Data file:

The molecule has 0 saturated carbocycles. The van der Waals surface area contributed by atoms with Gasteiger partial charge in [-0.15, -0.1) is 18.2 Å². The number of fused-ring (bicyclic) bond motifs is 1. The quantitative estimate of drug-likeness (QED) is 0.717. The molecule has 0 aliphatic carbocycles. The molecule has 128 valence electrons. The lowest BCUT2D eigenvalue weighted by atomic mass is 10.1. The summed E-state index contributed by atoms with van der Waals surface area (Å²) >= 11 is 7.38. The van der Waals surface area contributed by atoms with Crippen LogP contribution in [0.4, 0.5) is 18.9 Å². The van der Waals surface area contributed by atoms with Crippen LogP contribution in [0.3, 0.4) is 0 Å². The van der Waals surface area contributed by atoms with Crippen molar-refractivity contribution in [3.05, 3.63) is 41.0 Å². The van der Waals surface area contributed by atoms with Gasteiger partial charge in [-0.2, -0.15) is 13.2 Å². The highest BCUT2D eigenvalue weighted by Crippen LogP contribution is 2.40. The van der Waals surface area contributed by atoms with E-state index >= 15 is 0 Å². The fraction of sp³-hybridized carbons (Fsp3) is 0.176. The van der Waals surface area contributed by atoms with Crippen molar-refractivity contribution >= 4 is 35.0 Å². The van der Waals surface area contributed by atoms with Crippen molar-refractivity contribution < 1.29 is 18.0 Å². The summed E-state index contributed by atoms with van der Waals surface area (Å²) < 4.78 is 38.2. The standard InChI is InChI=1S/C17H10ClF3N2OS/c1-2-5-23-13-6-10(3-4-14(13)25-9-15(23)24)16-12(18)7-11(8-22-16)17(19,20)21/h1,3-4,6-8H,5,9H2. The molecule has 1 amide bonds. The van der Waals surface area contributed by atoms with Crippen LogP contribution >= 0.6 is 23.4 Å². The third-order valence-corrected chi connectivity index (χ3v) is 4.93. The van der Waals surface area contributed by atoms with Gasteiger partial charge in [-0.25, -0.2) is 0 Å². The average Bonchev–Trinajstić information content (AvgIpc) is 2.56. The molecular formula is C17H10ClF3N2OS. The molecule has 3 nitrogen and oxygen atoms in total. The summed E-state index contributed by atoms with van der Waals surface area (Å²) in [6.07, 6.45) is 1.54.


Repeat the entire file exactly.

The molecule has 0 saturated carbocycles. The van der Waals surface area contributed by atoms with Gasteiger partial charge in [-0.15, -0.1) is 18.2 Å². The number of fused-ring (bicyclic) bond motifs is 1. The quantitative estimate of drug-likeness (QED) is 0.717. The molecule has 0 aliphatic carbocycles. The molecule has 128 valence electrons. The lowest BCUT2D eigenvalue weighted by atomic mass is 10.1. The summed E-state index contributed by atoms with van der Waals surface area (Å²) >= 11 is 7.38. The van der Waals surface area contributed by atoms with Crippen LogP contribution in [0.4, 0.5) is 18.9 Å². The van der Waals surface area contributed by atoms with Crippen LogP contribution in [0.3, 0.4) is 0 Å². The van der Waals surface area contributed by atoms with Crippen molar-refractivity contribution in [3.05, 3.63) is 41.0 Å². The van der Waals surface area contributed by atoms with Gasteiger partial charge in [-0.2, -0.15) is 13.2 Å². The highest BCUT2D eigenvalue weighted by Crippen LogP contribution is 2.40. The van der Waals surface area contributed by atoms with E-state index >= 15 is 0 Å². The fraction of sp³-hybridized carbons (Fsp3) is 0.176. The van der Waals surface area contributed by atoms with Crippen molar-refractivity contribution >= 4 is 35.0 Å². The van der Waals surface area contributed by atoms with Crippen molar-refractivity contribution < 1.29 is 18.0 Å². The summed E-state index contributed by atoms with van der Waals surface area (Å²) < 4.78 is 38.2. The standard InChI is InChI=1S/C17H10ClF3N2OS/c1-2-5-23-13-6-10(3-4-14(13)25-9-15(23)24)16-12(18)7-11(8-22-16)17(19,20)21/h1,3-4,6-8H,5,9H2. The molecule has 1 amide bonds. The van der Waals surface area contributed by atoms with Crippen LogP contribution >= 0.6 is 23.4 Å². The third-order valence-corrected chi connectivity index (χ3v) is 4.93. The van der Waals surface area contributed by atoms with Gasteiger partial charge in [-0.25, -0.2) is 0 Å². The average Bonchev–Trinajstić information content (AvgIpc) is 2.56. The molecular formula is C17H10ClF3N2OS. The molecule has 3 nitrogen and oxygen atoms in total. The summed E-state index contributed by atoms with van der Waals surface area (Å²) in [6.07, 6.45) is 1.54.